## Calendar

**Departmental Events, Spring 2014:**

**Wednesday, 14 May 2014, 3pm Room TBA: Department Colloquium**

**Ruth Davidson**

**Department of Mathematics
North Carolina State University
**

Distance-based phylogenetic methods near a polytomy

* A phylogenetic tree models the common evolutionary history of a group of
species. A tree metric is a distance function on a set of species
realized by a tree with edge weights. Distance-based phylogenetic
algorithms attempt to solve the NP-hard least-squares phylogeny problem
by mapping an arbitrary dissimilarity map representing biological data
to a tree metric. The set of all dissimilarity maps is a Euclidean space
properly containing the space of all tree metricsÂ asÂ a polyhedral
fan. Outputs of distance-based tree reconstruction algorithms
suchÂ asÂ UPGMA and Neighbor-Joining are points in the maximal cones in
the fan. Tree metrics with polytomies, or internal vertices of degree
higher than three, lie at the intersections of maximal cones. A
phylogenetic algorithm divides the space of all dissimilarity maps into
regions based upon which combinatorial tree is reconstructed by the
algorithm. We use polyhedral geometry to compare the local nature of the
subdivisions induced by least-squares phylogeny, UPGMA, and
Neighbor-Joining. Our results suggest that in some circumstances, UPGMA
and Neighbor-Joining poorly match least-squares phylogeny when the true
tree has a polytomy. Â This is joint work with Seth Sullivant.Â *

**Monday, 24 February 2014, 11am, Gillet 311: Department Colloquium**

**Prof. Anthony Gamst**

**Department of Biostatistics and Bioinformatics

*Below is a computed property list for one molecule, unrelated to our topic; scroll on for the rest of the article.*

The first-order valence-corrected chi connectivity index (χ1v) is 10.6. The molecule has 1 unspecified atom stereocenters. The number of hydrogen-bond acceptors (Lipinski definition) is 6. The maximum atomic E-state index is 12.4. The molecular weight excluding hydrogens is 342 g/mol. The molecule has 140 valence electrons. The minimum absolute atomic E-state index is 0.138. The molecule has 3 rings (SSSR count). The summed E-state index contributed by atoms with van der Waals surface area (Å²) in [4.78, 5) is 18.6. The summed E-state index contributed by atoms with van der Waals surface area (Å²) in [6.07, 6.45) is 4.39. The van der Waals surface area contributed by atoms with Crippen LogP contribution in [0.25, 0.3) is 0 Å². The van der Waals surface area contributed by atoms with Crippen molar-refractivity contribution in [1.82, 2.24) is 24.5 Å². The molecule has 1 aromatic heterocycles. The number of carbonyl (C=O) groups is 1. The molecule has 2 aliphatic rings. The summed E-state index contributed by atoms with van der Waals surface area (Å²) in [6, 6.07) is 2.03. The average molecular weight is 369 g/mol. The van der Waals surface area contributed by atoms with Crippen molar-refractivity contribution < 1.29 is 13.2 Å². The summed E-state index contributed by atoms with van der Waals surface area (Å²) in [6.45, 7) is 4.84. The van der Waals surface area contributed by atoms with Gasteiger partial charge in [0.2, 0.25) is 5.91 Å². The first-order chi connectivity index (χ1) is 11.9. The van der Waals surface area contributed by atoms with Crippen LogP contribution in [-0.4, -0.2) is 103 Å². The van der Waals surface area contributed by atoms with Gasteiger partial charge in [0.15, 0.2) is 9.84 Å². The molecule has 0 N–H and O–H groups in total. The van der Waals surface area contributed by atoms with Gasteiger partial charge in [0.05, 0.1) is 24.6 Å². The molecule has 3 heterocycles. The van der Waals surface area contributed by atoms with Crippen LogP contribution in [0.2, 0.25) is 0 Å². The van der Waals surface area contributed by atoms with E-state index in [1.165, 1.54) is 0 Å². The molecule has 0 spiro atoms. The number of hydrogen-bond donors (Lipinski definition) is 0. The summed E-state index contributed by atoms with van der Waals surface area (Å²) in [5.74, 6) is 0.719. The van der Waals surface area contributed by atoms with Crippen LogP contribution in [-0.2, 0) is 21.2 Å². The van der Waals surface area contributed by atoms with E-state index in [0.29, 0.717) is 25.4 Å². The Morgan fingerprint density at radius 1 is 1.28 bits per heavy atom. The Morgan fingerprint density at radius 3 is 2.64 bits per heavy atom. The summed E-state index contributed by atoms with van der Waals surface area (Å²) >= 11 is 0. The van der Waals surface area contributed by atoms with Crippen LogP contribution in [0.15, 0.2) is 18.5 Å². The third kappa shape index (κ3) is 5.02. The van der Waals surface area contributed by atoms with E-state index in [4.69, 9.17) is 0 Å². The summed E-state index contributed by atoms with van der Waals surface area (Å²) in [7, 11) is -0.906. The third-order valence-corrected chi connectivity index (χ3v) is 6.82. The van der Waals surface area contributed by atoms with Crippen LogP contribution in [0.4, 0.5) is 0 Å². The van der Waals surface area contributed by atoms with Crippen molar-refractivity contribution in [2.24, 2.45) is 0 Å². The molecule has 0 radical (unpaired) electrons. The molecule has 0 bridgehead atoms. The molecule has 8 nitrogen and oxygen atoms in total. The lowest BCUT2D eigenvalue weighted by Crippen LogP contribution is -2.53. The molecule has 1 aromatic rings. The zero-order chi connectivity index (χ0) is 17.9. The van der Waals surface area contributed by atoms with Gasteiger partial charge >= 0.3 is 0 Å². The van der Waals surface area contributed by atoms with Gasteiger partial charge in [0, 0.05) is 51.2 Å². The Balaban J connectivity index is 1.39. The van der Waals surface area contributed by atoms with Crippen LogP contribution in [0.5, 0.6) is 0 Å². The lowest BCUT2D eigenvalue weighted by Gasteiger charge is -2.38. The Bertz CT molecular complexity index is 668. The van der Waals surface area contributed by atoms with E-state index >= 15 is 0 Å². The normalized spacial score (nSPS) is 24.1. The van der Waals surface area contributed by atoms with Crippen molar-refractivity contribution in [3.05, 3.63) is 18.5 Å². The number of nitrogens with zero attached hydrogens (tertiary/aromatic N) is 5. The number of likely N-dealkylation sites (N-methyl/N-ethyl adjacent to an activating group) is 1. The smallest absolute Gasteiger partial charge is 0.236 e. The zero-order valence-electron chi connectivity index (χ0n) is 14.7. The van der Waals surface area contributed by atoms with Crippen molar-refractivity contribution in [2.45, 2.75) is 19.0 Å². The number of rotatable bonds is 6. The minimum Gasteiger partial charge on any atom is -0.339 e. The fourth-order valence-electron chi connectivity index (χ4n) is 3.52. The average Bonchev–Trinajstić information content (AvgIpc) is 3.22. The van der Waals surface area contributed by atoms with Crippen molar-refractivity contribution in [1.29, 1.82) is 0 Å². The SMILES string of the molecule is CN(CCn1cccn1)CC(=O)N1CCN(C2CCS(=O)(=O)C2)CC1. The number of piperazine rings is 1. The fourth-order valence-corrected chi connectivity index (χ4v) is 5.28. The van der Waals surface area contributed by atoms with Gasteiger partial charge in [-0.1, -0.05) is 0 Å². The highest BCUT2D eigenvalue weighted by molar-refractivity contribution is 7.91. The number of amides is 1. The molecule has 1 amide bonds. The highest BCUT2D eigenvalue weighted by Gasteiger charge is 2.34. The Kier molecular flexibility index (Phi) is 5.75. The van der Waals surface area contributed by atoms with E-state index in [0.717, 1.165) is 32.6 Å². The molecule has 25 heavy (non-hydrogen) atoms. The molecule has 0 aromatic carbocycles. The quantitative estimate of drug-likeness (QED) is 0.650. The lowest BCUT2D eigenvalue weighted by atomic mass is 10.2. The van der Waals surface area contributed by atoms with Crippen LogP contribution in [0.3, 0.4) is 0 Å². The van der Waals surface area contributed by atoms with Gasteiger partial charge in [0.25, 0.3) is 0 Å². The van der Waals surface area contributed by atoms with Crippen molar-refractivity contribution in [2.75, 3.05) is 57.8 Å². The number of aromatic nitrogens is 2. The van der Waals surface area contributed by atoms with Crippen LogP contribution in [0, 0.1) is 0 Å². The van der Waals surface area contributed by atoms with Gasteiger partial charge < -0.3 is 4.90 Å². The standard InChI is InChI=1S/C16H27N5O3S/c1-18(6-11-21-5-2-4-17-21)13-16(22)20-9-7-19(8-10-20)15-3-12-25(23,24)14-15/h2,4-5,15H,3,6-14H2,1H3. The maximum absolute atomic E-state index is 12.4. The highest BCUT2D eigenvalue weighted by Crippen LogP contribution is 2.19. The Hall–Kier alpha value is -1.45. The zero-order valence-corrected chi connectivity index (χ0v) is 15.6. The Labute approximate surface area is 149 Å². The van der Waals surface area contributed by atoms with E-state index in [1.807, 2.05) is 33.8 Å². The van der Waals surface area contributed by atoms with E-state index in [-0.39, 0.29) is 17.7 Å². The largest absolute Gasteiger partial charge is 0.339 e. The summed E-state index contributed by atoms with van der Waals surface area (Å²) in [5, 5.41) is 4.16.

University of California, San Diego**

Some Problems in the Analysis of High-Dimensional Models

* Models with large numbers of nuisance parameters are common in modern
statistics, having applications in laboratory medicine, econometrics,
genomics, medical imaging, physics, epidemiology, and many other areas.
Classical techniques, including Maximum Likelihood and Bayesian
approaches, often produce sub-optimal or even inconsistent estimates of
the parameters of interest in these models, while asymptotically
unbiased estimating equations work rather generally. We study several
such models, identify the sources of bias and spurious correlation which
lead to inconsistency or sub-optimality, and compute the minimal
smoothness required for the existence of root-n consistent (and
efficient) parameter estimates. We also examine simultaneous estimation
of nuisance parameters and parameters of interest. These results are
related to every-day practice, particularly to the analysis of
regression models with many predictors, and some heuristics are given.*

**Monday, 10 February 2014, 11am, Gillet 311: Department Colloquium**

**Prof. Erik Guentner**

**Department of Mathematics
University of Hawai'i**

Geometry and noncommutative duals of groups

* Nonommutative geometry, in the sense of Alain Connes, proceeds from
the observation that properties of a topological space are reflected
by properties of the algebra of functions on it. Â Further, in cases
when the natural topological space is poorly behaved it may be
profitably be replaced by a noncommutative C*-algebra, the algebra